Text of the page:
All other preparations have gone well so far. Fredrik Tegnér, a Swedish biologist who will be assisting Alfredo Dosantos, head scientist on this expedition, arrived in Iquitos on the same flight as I. Fredrik spent three months at the Amazon Research Centre last year studying the Peruvian poison frog. Now with his degree under his belt, he will join us to support Alfredo with data processing for the report. Together we have set up some of the research equipment: the GPSs now have updated maps and trails on them and the expedition computer is waiting for the team to feed it with data.
We will meet Alfredo later today at the ARC and will then start discussing the work plan, schedules, etc. – I’ll keep you updated.
Saturday: Fredrik & I arrived at the ARC yesterday in the late afternoon. Alfredo & I have worked out a work plan and I am looking forward to meeting team 1 tomorrow. If you have any problems with getting to the assembly point in time please contact the A&E Tours office in Iquitos, by either phone or e-mail. Safe travels and see you tomorrow.
Welcome everyone, this is the first issue of this year’s Amazonia expedition diary. My name is Malika, I’m a senior member of the Biosphere Expeditions’ staff and I will be leading our Amazonia jaguar & primates project in the Peruvian Amazon again this year. My bags are packed, I’m ready to go… (almost ;)). If my flights are on time, I’ll be arriving in Iquitos on 1 Sep around noon after picking up some more equipment in Lima.
I have been in touch with Alfredo Dosantos, our Peruvian expedition scientist, who told me about massive spring flooding and renovation work at our base: the Amazon Research Centre. But before meeting him there, I will spend a few preparation days in Iquitos. Checking equipment, preparing paperwork and shopping for missing items will be on my agenda before diving into jungle life.
I won’t have a local phone number, but will be available on my German mobile (for emergency purposes only!) until I leave Iquitos on 4 Sep. After that you can e-mail the office (on this e-mail) and they will relay a message to me.
That’s it for now. I’ll be in touch again with some more detailed information once I have arrived on the ground.
So as we prepare at this end, please can you do some more preparation too. In addition to studying the dossier, have a look at the “Methods & equipment” playlist. The bits that are relevant to the expedition are our cell methodology (explained for another expedition, but the principle is exactly the same), GPS, compass & map, Garmin etrex 20, camera trapping, binoculars and machete use.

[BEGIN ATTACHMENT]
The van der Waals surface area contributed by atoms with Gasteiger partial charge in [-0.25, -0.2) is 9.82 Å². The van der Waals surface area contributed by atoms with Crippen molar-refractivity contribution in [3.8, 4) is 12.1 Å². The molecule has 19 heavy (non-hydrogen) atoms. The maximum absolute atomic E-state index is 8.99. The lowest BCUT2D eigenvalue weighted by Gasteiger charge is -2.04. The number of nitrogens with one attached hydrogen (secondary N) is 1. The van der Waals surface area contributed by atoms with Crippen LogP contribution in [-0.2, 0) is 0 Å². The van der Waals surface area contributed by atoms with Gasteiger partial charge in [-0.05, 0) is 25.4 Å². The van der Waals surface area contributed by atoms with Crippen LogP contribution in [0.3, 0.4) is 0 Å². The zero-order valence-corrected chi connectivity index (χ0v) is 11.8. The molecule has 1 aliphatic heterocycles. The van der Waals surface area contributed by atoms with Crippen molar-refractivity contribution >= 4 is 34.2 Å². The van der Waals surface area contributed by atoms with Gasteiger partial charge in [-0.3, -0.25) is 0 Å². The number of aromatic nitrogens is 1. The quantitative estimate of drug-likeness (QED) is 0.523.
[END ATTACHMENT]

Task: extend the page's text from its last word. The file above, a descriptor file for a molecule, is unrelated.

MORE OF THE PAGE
Enjoy and I’ll see you at base in due course!
Due to poor internet connection in Iquitos I am writing this year’s final diary entry from my desk in Germany. It was on Friday night when a special thank you & farewell surprise cake from the kitchen was served by Daniel. He kept his secret so let’s guess that many, many camu camu fruits were squeezed to create the impressively pink topping!
The Peru 2013 expedition officially came to an end in Iquitos on Saturday. While Conny & Thomas, Kathy & Stuart went out for a drink (…or two) and Sven relaxed at his posh hotel pool sipping pisco sour, your hard-working expedition leader went through final equipment checks, packing up and storing the boxes… 😉
Again, a big thank you goes to everyone for your contribution, enthusiasm and input in many ways. We’ve walked more than 100 km of transects, canoed up and down river every single day, set up and collected eight camera traps, some of them at pretty remote sites. We collected a great amount of valuable data not only from the camera trap pictures. All of this could not have been achieved without you. The data will be analysed in detail by Alfredo and we’ll let you know as soon as the full report is available. Special thanks also goes to the ARC staff & helpers that supported, guided and fed us so well at base.
I hope you’ve now all arrived back home safely or are enjoying your onward journeys. You’ve been great team members and mates – I hope you’ve enjoyed the time out in the jungle as much as I did.
Take care, stay in touch and I hope to see you again somewhere…
For those of you waiting impatiently for the results of the camera traps, they are now on https://biosphereexpeditions.wordpress.com/ (apologies for only getting this out now, but my internet connection was virtually non-existent until today).
Without much further ado, we found three pictures of a jaguar. The pictures were taken on the trail grid on Saturday morning, only a few hours after the SD card was exchanged. It was on Saturday morning when our friend walked by – I guess he enjoyed the silence while we were on our way downriver to the main lodge. The camera was located at I9 so close to the footprint found a day earlier at G10. Unfortunately the pictures are blury due to a fungus covering the camera’s lense. Thanks to Photoshop, the result is not too bad, don’t you think?
Another thrilling result is a picture of a jaguarundi taken at terra firme. For the first time ever the presence of this speices has now been proved by a picture – you can imagine that Alfredo is very happy about it. His first conclusion is that the elusive cat possibly never comes down to the flooded areas.
A great number of other mammals were also potographed: opossum, red brocket deer, agouti… more agoutis, armadillo, paca and yes – you guessed it – a yellow-crowned brush-tailed rat! Considering that the camera traps have only been out for nine nights our work including long walks beyond the trail grid has already been greatly rewarded.